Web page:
This is actually very easy to do. The basic workflow is very straightforward:
Create a track for the sampled drums. Insert a VST, such as Addictive Drums, Easy Drummer, etc.
In each of the original drum tracks, insert a VST to convert audio data to MIDI data (see below).
Create a send going from each of the original drum tracks to the track containing the sampled drums (remember to disable audio send! Should send only MIDI)
Optional: Configure Addictive Drums to send audio data on separate tracks in reaper, for each piece of the drum kit. Use pre-fader sends, without master send.
Step #2 needs a bit of elaboration, more detail:
It’s not necessary to configure the MIDI channel, but if using a VST with multiple kit pieces, it is necessary to assign which MIDI note will be triggered in the VST. That’s how you tell the plugin to trigger, say, the kick vs the snare (use the MIDI note # for the kick). So on, say, the original kick track, you’ll need to assign the MIDI note for kick (36 in AD2). See MIDI note map for the drum kit pieces MIDI notes assignments.
There are numerous plugins in REAPER that can be used to convert the original audio (original kit pieces) to MIDI and send the MIDI data. My favorite is probably the ReaPlug/JS plugin called JS: Turn audio signal into velocity-sensitive drum trigger.
- Just stick it on, say, your kick drum track, and route as described above. Again, you do want to disable audio on your send, and you do need to know the MIDI note # for the kit piece you’re triggering.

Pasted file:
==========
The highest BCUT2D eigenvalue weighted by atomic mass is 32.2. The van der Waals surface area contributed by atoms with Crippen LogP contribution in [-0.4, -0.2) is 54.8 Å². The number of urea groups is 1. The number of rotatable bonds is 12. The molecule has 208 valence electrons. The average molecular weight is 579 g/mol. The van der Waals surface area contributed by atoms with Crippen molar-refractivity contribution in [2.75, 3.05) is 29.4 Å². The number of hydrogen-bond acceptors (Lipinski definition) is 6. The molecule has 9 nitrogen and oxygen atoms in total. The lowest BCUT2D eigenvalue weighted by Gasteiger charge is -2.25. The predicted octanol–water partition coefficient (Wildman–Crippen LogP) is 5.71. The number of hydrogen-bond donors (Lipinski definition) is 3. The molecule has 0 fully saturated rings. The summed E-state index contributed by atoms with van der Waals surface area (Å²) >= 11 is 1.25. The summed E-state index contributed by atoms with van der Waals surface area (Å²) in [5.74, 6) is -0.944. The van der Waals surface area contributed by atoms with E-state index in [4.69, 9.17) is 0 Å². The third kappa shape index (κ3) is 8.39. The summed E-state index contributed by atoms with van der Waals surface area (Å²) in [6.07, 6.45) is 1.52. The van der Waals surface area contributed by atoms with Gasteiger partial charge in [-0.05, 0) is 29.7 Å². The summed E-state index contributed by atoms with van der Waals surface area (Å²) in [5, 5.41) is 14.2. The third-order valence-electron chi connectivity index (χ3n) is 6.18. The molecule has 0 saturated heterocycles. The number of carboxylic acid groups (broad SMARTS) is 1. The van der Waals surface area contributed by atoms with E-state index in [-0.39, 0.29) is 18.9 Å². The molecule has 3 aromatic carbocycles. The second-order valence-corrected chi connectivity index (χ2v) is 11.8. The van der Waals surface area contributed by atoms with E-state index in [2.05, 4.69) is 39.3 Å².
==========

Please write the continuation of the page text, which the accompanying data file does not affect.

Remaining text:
- You can find the thresholds by ear, or use something like Smack Attack to find the threshold. Or use REAPER’s dynamic split >> Set transient sensitivity, and check “display threshold in media items while this window is open.” These will allow you to see, visually, where the threshold needs to be set. Or, like I said, just do it by ear.
- Here’s a detailed tutorial, if interested.
I like that plugin the best. Very easy, accurate and fast. There are numerous other ways to do it:
- Here’s one using JS: Audio to midi drum trigger. Virtually the same setup. Here’s a Kenny tutorial.
- Here’s a video showing how to use ReaGate as a converter.
- This one’s a bit different: you can use dynamic split to separate each drum hit into a separate clip, then actually just replace the clip with another sample. Kenny video tutorial here. It’s a little different than triggering, but pretty straightforward. I haven’t used this method.